ALAFCO denies Kuwait Airways investment rumour

Kuwait-based firm to focus on core business of aircraft leasing and related activities, chairman says
ALAFCO denies Kuwait Airways investment rumour
ALAFCO chairman denied speculation that the firm is considering the purchase of a 35 percent stake in Kuwait Airways Company
By Robeel Haq
Thu 08 Sep 2011 10:20 AM

ALAFCO chairman Ahmad A Alzabin has
denied speculation that the Kuwait-based aircraft leasing firm is considering
the purchase of a 35 percent stake in Kuwait Airways Company (KACnew).

Speaking to Dubai-based trade
publication Aviation Business, Alzabin stated that contrary to media reports,
there was “zero interest” in the investment.

“That will not happen,” he refuted.
“We want to focus on our core business of aircraft leasing and related
activities, so there is zero interest in purchasing a stake.”

KACnew will be established as a
result of Kuwait Airways Corporation’s forthcoming privatisation, with a 35
percent share on offer to potential investors. In addition, 40 percent will be
sold in a future initial public offering (IPO), while 20 percent will be owned
by Kuwait Investment Authority (KIA) and the remaining five percent will be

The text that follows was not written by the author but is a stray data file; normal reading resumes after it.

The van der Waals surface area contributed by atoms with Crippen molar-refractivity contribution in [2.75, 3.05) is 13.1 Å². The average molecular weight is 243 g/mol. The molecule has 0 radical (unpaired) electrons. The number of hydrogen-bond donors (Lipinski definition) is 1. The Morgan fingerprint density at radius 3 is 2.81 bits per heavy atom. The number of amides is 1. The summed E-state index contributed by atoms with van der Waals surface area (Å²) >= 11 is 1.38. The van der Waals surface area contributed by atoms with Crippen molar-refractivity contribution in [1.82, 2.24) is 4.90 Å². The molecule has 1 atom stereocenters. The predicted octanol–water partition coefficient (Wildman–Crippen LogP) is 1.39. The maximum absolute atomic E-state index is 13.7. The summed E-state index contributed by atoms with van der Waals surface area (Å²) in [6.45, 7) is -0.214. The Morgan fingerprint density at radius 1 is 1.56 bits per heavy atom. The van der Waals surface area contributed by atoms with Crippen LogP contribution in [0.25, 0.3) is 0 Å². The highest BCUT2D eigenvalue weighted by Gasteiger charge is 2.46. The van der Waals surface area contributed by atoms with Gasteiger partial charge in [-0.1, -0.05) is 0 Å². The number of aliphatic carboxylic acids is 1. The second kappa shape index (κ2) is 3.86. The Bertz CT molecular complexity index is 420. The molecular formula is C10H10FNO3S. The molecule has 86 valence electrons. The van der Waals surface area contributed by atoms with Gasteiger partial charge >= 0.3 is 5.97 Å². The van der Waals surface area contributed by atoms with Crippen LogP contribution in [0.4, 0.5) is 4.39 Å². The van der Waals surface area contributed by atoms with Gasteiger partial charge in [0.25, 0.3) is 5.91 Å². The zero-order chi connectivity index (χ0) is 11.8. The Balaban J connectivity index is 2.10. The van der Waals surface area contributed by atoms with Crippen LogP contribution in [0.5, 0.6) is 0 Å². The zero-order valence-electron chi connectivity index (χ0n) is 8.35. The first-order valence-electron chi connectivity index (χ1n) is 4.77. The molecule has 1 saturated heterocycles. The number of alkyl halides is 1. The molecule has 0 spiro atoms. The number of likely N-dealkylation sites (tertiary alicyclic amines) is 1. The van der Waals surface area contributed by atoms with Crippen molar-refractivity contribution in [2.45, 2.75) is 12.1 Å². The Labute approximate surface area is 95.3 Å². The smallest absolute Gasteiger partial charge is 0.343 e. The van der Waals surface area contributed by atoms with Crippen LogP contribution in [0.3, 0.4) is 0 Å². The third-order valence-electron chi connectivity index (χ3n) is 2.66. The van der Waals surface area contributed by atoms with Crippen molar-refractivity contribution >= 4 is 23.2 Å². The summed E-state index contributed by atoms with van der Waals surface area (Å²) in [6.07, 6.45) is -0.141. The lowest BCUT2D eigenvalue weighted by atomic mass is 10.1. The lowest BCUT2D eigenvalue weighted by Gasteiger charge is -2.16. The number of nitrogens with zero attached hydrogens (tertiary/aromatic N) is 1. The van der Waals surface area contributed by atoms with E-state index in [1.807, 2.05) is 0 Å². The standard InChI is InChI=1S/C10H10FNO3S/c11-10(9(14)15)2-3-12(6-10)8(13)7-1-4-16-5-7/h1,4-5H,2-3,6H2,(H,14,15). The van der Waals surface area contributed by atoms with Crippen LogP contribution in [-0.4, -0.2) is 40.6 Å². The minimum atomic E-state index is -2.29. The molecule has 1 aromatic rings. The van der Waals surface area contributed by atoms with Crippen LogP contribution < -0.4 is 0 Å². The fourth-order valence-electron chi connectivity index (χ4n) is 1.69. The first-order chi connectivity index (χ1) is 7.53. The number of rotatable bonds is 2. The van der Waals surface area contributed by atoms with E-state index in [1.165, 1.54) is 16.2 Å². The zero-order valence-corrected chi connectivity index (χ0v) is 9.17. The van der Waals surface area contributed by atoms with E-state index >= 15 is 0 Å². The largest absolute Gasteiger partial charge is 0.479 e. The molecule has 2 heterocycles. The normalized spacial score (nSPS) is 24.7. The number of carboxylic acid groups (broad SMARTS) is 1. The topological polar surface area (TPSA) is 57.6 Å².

granted to employees.

ALAFCO, which reported a net profit
of US$105m for the first nine months of its current fiscal year, was
actually established in 1992 by Kuwait Airways Corporation, which still owns an
11 percent stake in the aircraft leaser.

However, Alzabin does not believe
his operations will be impacted by the privatisation of Kuwait Airways
Corporation.

“I cannot image we will be
impacted,” he stated. “ALAFCO is a good investment for them and they cash a
considerable profit at the end of each year from our operations. Of course, we
wish them the best of luck and if they ever need our help with the supply of
aircraft, we will not hesitate to support them in the future.”

Potential investors for the 35
percent stake in KACnew had until 25th August 2011 to submit their expressions
of interest, although Saj Ahmad, analyst at FBE Aerospace, believes the
national carrier will struggle to attract a large amount of applications.

“Overall, the privatisation of
Kuwait Airways is not to be celebrated, rather it’s a question of whether the
airline can raise enough capital to survive and redevelop itself or whether it
collapses under the burden of debt,” he reasoned. “Kuwait Airways is a heavy
loss making airline - turning it around will be no easy or cheap feat.”

 

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